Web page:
Jorgen Nilsson and Ulla-Stina enjoy ‘bun bo Nam Bo’, cooked by Vietnamese poet Nguyen Bao Chan during her stay with their family in 2019. (Photo: Nguyen Bao Chan)
On that morning, I joined Ulla in a walk along Vesterbrogade, a busy shopping street where we could find the ingredients needed to cook ‘bun bo Nam Bo’ . Ulla asked me whether the dish was only served on special occasions as she found that it required a lot of ingredients and took a lot of time to cook. She was surprised to know that it was just a normal daily dish in Vietnam, she surely has her respect heightened for the patience of Vietnamese women.
To cook ‘ bun bo Nam Bo’, I first thinly sliced beef, then well seasoned it with oyster sauce, fish sauce, sugar, pepper, and finely chopped garlic and lemongrass. The beef was stir-fried on a high heat until it was just about done.
I also fried shallots, roasted peanuts, and pickled green papaya, carrots, and lettuce with vinegar, sugar and chilli.
The making of the sauce is vital as it is the soul of the dish. Without the exact measurements, I often mix fish sauce, sugar, vinegar in a sufficient amount of warm water and taste it until they incorporate well together, as the balance can depend on the brands of fish sauce and vinegar. Finally, I add pepper, garlic and some drops of fresh lime to finish the sauce.
I didn’t put all of the ingredients in a bowl and mix them together as is often served at restaurants. Instead, I placed each ingredient in a separate dish so that the diners could mix them by themselves in their own bowls. As it is a beef dish, Jorgen opened a bottle of Cabernet Sauvignon. The astringent wine mixed well with the ingredients of ‘ bun bo Nam Bo’ , creating an interesting taste.
We enjoyed a cosy dinner full of laughers and tears. I felt like I was at home and Nisson couple were my own parents. I recited to them a Vietnamese folk verse, which literally means “Whoever experiences sweetness and sourness in life together, please don’t forget each other.” They were touched and held my hands. “Na, you are like our third daughter. Thank you for this delicious meal, and thank you for coming back to us,” Ulla told me.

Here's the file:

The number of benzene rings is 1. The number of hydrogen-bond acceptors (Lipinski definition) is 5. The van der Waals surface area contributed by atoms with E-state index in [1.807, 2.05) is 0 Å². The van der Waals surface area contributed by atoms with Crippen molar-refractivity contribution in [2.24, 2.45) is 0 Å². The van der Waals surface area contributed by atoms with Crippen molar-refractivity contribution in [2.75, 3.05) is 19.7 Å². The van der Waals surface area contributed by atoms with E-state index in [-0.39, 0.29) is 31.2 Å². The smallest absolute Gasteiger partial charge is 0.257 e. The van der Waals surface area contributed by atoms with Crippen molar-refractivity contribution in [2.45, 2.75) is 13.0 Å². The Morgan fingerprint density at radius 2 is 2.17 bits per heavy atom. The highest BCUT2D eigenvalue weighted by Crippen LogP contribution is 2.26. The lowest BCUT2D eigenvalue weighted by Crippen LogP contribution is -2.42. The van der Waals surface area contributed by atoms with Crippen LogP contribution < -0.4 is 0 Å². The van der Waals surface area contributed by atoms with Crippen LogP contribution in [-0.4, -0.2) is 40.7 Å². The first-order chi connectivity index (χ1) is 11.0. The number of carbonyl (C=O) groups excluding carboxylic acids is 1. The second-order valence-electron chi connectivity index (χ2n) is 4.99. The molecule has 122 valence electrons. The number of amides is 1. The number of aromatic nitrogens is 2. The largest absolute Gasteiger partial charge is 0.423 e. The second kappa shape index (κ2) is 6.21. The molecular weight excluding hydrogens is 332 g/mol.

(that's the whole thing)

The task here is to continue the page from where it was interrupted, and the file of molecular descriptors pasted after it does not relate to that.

Despite drinking quite a lot during the dinner, I got up very early the next morning. I opened the window and heard the birds chirping from the trees at the park. The air was cold and pure. Looking down, Pile Allé Street was still quiet. The city was waking up. The sky was blushing as the first sunlight began to lighten up the intersection between Vesterbrogade and Pile Allé, gently covering the city with a dreamy golden glow. A new day had come.
I heard Jorgen making coffee in the kitchen. Then the sound of Ulla softly walking toward my room. She knocked on the door and called me in her gentle tone: “Na, let’s get up for breakfast!” – “Yes, I’m up right now,” I replied.
The aroma of coffee and bread filled the air. This city has become so familiar to me! Here the Nilssons gave me a home and a warm kitchen, where I can return any time.